• The Trouble Wth Nigeria By Chinua Achebe ()
    The eminent African novelist and critic, here addresses Nigeria's problems, aiming to challenge the resignation of Nigerians and inspire them to reject old habits which inhibit Nigeria from becoming a modern and attractive country. In this famous book now reprinted, he professes that the only trouble with Nigeria is the failure of leadership, because with good leaders Nigeria could resolve its inherent problems such as tribalism; lack of patriotism; social injustice and the cult of mediocrity; indiscipline; and corruption
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    ₦1,300.00
  • A Cowrie of Hope By Binwell Sinyangwe ()
    In A Cowrie of Hope Binwell Sinyangwe captures the rhythms of a people whose poverty has not diminished their dignity, where hope can only be accompanied by small acts of courage, and where friendship has not lost its value.
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    ₦1,500.00
  • A Grain of Wheat By Ngũgĩ wa Thiong’o ()
    Ngugi takes the reader back to the days preceding Kenya's independence. Mugo, a farmer and hero in the eyes of the villagers, is asked to deliver a speech during the Uhuru celebrations, to be held in memory of his friend Kihika. He refuses to make a speech and turns out to be a traitor.
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    ₦1,500.00
  • A Question of Power By Bessie Head ()
    "Your mother was insane. If you're not careful you'll get insane just like your mother. Your mother was a white woman. They had to lock her up, as she was having a child by the stable boy who was a native." It is never clear to Elizabeth whether the mission school principal's cruel revelation of her origins is at the bottom of her mental breakdown. She has left South Africa with her son and is living in the village of Motabeng, the place of sand, in Botswana where there are no street lights at night. In the darkness of this country where people turn and look at her with vague curiosity as an outsider she establishes an entirely abnormal relationship with two men. A mind-bending book which takes the reader in and out of sanity.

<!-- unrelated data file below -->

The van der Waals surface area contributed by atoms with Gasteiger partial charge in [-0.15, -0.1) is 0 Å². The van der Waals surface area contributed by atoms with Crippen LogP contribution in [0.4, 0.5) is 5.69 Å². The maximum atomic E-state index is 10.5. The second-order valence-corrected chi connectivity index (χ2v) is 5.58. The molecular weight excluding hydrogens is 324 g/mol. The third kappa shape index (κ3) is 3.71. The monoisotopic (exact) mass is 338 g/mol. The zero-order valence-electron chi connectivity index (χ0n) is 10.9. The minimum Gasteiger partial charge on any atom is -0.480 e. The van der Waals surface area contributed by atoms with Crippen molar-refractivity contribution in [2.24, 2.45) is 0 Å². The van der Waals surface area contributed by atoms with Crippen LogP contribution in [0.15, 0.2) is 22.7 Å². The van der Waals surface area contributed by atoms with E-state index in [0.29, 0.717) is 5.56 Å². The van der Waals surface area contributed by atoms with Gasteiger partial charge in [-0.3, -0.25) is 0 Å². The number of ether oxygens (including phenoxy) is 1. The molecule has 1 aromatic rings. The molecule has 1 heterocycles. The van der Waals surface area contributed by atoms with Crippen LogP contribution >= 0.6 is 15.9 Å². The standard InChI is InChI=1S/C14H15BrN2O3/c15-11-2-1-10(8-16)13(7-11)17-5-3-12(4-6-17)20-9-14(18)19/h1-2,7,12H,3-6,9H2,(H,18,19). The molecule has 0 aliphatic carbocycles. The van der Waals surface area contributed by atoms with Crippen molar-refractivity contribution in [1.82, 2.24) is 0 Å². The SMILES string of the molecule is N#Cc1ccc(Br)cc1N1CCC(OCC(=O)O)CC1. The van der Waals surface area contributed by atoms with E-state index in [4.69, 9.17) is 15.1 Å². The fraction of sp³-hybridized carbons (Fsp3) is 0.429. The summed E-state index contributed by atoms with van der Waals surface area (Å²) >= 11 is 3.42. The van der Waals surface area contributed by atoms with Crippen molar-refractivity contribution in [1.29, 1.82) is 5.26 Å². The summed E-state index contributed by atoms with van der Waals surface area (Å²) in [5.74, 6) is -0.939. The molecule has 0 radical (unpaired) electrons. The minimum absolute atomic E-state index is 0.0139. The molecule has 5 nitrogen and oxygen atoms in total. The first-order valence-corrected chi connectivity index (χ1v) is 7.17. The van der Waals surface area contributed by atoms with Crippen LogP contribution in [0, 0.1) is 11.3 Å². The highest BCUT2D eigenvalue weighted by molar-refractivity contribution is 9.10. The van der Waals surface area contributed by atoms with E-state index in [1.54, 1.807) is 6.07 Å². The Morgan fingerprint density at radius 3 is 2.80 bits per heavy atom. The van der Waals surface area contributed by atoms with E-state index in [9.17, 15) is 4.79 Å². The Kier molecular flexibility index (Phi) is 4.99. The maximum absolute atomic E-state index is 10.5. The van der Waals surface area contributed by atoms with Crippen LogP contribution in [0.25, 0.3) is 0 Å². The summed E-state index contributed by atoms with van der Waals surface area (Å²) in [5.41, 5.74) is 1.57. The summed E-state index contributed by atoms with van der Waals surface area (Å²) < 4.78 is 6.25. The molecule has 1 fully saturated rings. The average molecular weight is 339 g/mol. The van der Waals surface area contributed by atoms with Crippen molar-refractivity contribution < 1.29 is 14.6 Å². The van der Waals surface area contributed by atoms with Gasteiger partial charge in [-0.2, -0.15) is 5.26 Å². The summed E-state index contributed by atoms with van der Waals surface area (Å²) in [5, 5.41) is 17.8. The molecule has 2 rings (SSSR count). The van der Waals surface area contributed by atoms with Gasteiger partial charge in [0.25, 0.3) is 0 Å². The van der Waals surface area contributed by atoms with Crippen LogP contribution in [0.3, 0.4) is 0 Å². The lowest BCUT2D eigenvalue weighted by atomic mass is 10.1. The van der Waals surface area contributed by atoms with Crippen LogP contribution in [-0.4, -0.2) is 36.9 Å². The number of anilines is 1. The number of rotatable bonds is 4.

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    ₦1,500.00
  • A Squatter's Tale By Ike Oguine ()
    A series of stories within a story, all narrated by Obi, a young, hopeful Nigerian immigrant in America.
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    ₦1,500.00
  • A Woman Alone: Autobiographical Writings By Bessie Head ()
    Journalistic sketches, essays and personal notes form a biographical study of South African born Bessie Head's complex existence. Born in 1937, the result of an illicit union between a black man and a white woman, Bessie spent her early years in South Africa, a period of exile in Botswana (1964-79) and was a Botswana citizen before her death at the age of 49.
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    ₦1,500.00